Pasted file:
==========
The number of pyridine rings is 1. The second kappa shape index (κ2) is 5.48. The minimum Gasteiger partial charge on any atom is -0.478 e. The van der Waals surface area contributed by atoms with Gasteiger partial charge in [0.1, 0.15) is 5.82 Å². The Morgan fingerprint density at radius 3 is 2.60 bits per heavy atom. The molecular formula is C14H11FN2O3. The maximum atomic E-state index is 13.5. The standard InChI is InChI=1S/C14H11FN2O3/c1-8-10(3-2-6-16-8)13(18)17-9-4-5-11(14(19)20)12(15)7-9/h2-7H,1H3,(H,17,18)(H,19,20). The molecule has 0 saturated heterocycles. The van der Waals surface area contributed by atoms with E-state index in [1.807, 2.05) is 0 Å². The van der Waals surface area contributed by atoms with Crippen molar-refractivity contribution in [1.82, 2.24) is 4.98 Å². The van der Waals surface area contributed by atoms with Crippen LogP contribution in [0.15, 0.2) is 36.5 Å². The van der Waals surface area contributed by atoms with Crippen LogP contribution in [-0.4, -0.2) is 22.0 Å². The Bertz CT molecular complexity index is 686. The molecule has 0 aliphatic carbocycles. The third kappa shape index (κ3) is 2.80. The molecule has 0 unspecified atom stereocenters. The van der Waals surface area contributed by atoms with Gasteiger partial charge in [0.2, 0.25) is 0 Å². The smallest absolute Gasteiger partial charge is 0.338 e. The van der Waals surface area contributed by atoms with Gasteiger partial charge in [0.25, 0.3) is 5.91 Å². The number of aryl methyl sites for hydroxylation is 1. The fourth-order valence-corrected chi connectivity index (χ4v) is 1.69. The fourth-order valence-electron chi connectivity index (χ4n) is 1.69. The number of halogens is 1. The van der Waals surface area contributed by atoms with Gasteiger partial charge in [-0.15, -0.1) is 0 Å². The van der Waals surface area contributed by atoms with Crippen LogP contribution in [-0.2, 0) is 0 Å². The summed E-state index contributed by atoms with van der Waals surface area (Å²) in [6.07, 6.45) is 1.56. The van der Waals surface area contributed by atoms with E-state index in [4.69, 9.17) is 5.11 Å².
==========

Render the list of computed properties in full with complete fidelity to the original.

The number of pyridine rings is 1. The second kappa shape index (κ2) is 5.48. The minimum Gasteiger partial charge on any atom is -0.478 e. The van der Waals surface area contributed by atoms with Gasteiger partial charge in [0.1, 0.15) is 5.82 Å². The Morgan fingerprint density at radius 3 is 2.60 bits per heavy atom. The molecular formula is C14H11FN2O3. The maximum atomic E-state index is 13.5. The standard InChI is InChI=1S/C14H11FN2O3/c1-8-10(3-2-6-16-8)13(18)17-9-4-5-11(14(19)20)12(15)7-9/h2-7H,1H3,(H,17,18)(H,19,20). The molecule has 0 saturated heterocycles. The van der Waals surface area contributed by atoms with E-state index in [1.807, 2.05) is 0 Å². The van der Waals surface area contributed by atoms with Crippen molar-refractivity contribution in [1.82, 2.24) is 4.98 Å². The van der Waals surface area contributed by atoms with Crippen LogP contribution in [0.15, 0.2) is 36.5 Å². The van der Waals surface area contributed by atoms with Crippen LogP contribution in [-0.4, -0.2) is 22.0 Å². The Bertz CT molecular complexity index is 686. The molecule has 0 aliphatic carbocycles. The third kappa shape index (κ3) is 2.80. The molecule has 0 unspecified atom stereocenters. The van der Waals surface area contributed by atoms with Gasteiger partial charge in [0.2, 0.25) is 0 Å². The smallest absolute Gasteiger partial charge is 0.338 e. The van der Waals surface area contributed by atoms with Gasteiger partial charge in [0.25, 0.3) is 5.91 Å². The number of aryl methyl sites for hydroxylation is 1. The fourth-order valence-corrected chi connectivity index (χ4v) is 1.69. The fourth-order valence-electron chi connectivity index (χ4n) is 1.69. The number of halogens is 1. The van der Waals surface area contributed by atoms with Gasteiger partial charge in [-0.15, -0.1) is 0 Å². The van der Waals surface area contributed by atoms with Crippen LogP contribution in [-0.2, 0) is 0 Å². The summed E-state index contributed by atoms with van der Waals surface area (Å²) in [6.07, 6.45) is 1.56. The van der Waals surface area contributed by atoms with E-state index in [4.69, 9.17) is 5.11 Å².